If you have traveled along route 37 from Massena, NY to route 12 toward Clayton, you may have caught yourself glancing at the beautiful views of the St. Lawrence River. If you are lucky, you may also have seen large ships voyaging the river. At first glance, they seem miraculous. And they are.
I remember my first Uncle Sam’s boat tour in the Thousand Island region of the St. Lawrence Seaway when one such ship worked its way past our boat. The Great Lakes contain one of the largest transportation systems in North America. Ships travel there from all corners of the world; some 50 countries use the Seaway.
Each day, during shipping season, hundreds of large national and international ships travel west into the St. Lawrence River and onto the Great Lakes from the Atlantic Ocean (Seaway Fact Sheet). Most carry large loads and require ballast water to balance them to avoid capsizing. When the load is removed at port, the ballast is dumped into the lake, inadvertently introducing non-native organisms into the Great Lakes system.
These species include the round goby, sea lamprey, alewife, and zebra mussels. Invasions of exotic species or non-native species can cause environmental problems. This has led to the enactment of ballast water regulations that help prevent further invasions, and to the creation of the Great Lakes Seaway Water Working Group (GLSBWWG). The group is comprised of the US Coast Guard, St. Lawrence Seaway Development Corporation, Transport Canada – Marine Safety & Security, and the Canadian St. Lawrence Seaway Management Corporation (2013, Great Lakes Seaway BWW Group)
Beginning with its founding in 2006, the Working Group required large vessels to submit a Ballast Water Reporting Form, which requested information about the size of the tank, proposed discharge location, the voyage histories, and other management criteria. At the top of the report form is a Ballast Management Exam. The exam is given to the crew on the vessel to gauge their understanding of the regulations. It also requires a test for salinity levels and water clarity. From 2007 to 2014, the number of Ballast Management plans have risen from a mere 74% to a full100%. When a vessel is not in compliance enforcements actions are commenced. Most of the actions against first-time offenders are letters of warnings. But for repeated offenders fines are issued (2013,Sum Great Lakes Seaway BWW Group).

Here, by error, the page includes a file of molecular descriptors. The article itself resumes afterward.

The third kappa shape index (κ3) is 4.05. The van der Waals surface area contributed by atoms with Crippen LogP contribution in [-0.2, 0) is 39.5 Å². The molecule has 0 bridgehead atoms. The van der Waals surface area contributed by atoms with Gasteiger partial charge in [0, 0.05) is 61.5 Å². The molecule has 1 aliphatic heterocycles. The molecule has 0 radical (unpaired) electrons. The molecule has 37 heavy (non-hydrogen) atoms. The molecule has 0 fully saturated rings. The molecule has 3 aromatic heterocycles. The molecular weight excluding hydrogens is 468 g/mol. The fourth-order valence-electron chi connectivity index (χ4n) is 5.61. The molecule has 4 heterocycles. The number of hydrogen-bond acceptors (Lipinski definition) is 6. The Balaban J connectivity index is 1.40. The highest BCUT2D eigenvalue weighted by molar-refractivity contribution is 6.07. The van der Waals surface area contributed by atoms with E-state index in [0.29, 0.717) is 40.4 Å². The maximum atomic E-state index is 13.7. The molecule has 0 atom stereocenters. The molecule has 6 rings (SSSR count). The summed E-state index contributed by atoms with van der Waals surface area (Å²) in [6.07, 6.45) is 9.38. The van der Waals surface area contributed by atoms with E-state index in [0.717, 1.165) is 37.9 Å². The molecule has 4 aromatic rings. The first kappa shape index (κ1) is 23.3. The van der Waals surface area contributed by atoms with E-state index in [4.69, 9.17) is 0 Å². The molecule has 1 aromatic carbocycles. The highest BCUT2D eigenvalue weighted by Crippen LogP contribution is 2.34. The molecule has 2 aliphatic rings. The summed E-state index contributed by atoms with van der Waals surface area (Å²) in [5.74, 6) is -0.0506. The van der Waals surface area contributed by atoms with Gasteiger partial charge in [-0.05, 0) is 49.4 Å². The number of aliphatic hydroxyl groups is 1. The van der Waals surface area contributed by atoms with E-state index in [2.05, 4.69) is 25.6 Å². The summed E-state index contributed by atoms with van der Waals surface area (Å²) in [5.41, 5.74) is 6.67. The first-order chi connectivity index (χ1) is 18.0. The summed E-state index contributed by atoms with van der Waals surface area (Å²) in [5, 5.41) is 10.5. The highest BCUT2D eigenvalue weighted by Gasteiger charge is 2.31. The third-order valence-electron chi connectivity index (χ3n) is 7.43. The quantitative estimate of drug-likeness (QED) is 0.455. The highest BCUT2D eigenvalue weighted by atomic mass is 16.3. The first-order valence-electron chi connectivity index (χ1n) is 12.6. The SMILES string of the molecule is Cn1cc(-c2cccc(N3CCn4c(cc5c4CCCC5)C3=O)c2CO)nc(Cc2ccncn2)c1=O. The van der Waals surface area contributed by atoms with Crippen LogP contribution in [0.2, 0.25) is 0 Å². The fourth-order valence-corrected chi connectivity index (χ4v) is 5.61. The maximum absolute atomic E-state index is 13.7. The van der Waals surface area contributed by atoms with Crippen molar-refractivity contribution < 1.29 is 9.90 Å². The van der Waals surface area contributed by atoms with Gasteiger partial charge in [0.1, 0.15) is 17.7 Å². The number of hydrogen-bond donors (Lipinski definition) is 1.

Newer technologies and progressive science can help reduce the threat of invasive species even more.
The success of the Great Lakes Seaway Ballast Water Working Group has been outstanding. Every vessel that enters the St. Lawrence is checked before it reaches the Great Lakes. In 2008, approximately 97% were checked. The US Coast Guard issued 10 Letters of Warning and Transport Canada issued 18 Letters of Warning. Of the 97 tanks that were issued Letters of Retention, 31 contained ballast water that could have caused an outbreak of invasive species (2008, USCG).
In 2011 fewer Letters of Warning were issued than in 2008. Transport Canada issued Letters of Warning to four vessels. One vessel received a fine of $3000. There were 60 Letters of Retention issued which contained 223 tanks (2010, Sum Great Lake Seaway BWW Group). In 2014, 50 vessels received letters of retention while only 3 ships received letters of warning. There were absolutely no violation fines in 2014 (2014, Great Lakes Seaway BWW Group).
The GLSBWWG is working out to be a fine organization. Due to its success and progress, the threat of invasive species to the Great Lakes has been greatly reduced. However, the GLSBWWG has yet to accomplish its goal. Newer technologies and progressive science can help reduce the threat of invasive species even more. The future for preserving the Great Lake ecosystem looks to be positive as long as this organization keeps growing and improving.